Republican lawmakers side with NRA in free speech lawsuit before Supreme Court

Gun Rights

Dozens of congressional Republicans have thrown their support behind the National Rifle Association in a lawsuit against a New York state regulator who allegedly tried to blacklist the group and deny it financial services because of its viewpoint on guns. 

Eighteen Republican senators and more than a dozen GOP House lawmakers sent the U.S. Supreme Court an amicus brief in support of the gun rights groups, claiming the First and Second amendments are at stake. 

The NRA is suing Maria Vullo, a former superintendent of the New York Department of Financial Services. Vullo urged banks and insurance companies to distance themselves from the NRA following the 2018 deadly school shooting at the Marjory Stoneman Douglas High School in Parkland, Florida. 

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Following the February shooting, in which 17 people were killed, Vullo sent “guidance letters” to businesses and issued a press statement calling on banks and insurance companies in New York to consider their “reputational risks” when doing business with gun groups, including the NRA. 

“This campaign singled out the NRA’s financial relationships on account of the organization’s First Amendment-protected advocacy for gun rights, speech Vullo maligned as ‘promot[ing] guns that lead to senseless violence,'” the brief from the lawmakers said. 

The NRA filed a lawsuit against Vullo and former New York Democratic Gov. Andrew Cuomo after multiple businesses and entities either cut ties or scaled back their business with the NRA. A federal appeals court in New York rejected the NRA’s claims and ruled Vullo acted in good faith and within the legal lines of her job. However, by the end of 2018, three insurance providers had entered into consent decrees with the state of New York, agreeing that some NRA-endorsed insurance programs they offered violated New York insurance laws and ended up paying $13 million in fines. 

The NRA appealed the ruling and petitioned the Supreme Court to review the case, arguing the lower court’s ruling could have sweeping consequences. 

“The Second Circuit’s opinion … gives state officials free rein to financially blacklist their political opponents – from gun-rights groups to abortion-rights groups to environmental groups and beyond,” the petition said.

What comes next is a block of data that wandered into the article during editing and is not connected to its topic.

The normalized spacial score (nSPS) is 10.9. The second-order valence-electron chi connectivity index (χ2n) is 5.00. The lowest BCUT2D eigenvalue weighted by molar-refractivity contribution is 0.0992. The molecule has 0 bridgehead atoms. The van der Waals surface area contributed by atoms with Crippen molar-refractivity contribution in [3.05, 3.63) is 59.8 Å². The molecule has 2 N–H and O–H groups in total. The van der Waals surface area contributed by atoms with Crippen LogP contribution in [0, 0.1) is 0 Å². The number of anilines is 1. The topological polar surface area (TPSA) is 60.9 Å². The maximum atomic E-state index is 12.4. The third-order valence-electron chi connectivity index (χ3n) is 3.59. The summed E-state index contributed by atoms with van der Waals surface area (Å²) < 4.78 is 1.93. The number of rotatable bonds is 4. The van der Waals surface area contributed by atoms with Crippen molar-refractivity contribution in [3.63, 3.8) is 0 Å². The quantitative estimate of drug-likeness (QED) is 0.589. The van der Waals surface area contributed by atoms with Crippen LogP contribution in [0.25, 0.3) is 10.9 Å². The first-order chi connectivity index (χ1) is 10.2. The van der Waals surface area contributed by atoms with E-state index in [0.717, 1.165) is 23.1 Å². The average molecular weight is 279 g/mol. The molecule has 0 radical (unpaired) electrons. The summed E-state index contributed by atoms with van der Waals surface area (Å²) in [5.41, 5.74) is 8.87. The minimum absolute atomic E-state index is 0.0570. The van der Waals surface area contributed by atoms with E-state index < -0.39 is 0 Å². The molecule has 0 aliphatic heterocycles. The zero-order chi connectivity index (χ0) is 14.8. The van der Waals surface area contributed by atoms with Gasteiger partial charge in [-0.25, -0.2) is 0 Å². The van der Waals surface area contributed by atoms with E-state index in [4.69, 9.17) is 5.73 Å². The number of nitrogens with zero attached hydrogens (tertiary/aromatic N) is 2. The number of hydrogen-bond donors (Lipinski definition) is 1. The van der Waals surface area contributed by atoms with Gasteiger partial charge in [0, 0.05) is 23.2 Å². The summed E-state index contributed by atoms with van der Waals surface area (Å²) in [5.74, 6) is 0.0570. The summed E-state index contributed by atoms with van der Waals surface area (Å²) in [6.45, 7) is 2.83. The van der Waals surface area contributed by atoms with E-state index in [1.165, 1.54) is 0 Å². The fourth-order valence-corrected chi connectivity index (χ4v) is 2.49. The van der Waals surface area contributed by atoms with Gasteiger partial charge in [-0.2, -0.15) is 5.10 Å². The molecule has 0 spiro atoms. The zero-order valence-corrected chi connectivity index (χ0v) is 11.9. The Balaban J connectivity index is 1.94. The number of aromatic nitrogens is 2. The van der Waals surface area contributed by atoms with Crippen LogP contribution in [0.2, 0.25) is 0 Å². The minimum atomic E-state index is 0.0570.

Lawyers for Vullo wrote that “the ability to opine on important questions of public policy is vital to the work of many government officials,” adding that Vullo “did not violate the First Amendment by expressing her views regarding a national tragedy and encouraging regulated entities to consider their relationships with gun-promotion organizations.” 

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Sen. Ted Budd and Rep. Richard Hudson, both North Carolina Republicans, led the lawmakers’ amicus brief to the Supreme Court.  

“Left-wing New York state officials have attempted to weaponize the state government to punish a political group purely because they believe in Second Amendment rights,” Budd told the Washington Times. “This blatantly unconstitutional action fundamentally undermines the right of free speech and equal justice under law. Other states and jurisdictions are no doubt watching.”

He added that if “New York state can financially blacklist a large organization like the NRA, what’s to stop a smaller group in another state from facing the same threat and not having the ability to defend itself? The Constitution’s basic tenets are at stake in this case, and I’m proud to team up with my friend Rep. Hudson to defend the First Amendment right of freedom of expression.”

Last month, the American Civil Liberties Union agreed to represent the NRA. The ACLU and the NRA have traditionally fallen on opposite sides of most of its major cases. However, the civil liberties group clarified in a statement that the organization “does not support the NRA or its mission.” 

“We signed on as co-counsel because public officials shouldn’t be allowed to abuse the powers of the office to blacklist an organization just because they oppose an organization’s political views,” the ACLU said. 


The outcome of the case will shape how much power government officials can wield in ways that might undermine the work of advocacy groups like the NRA. 

The high court is expected to take up the case in March or April.  

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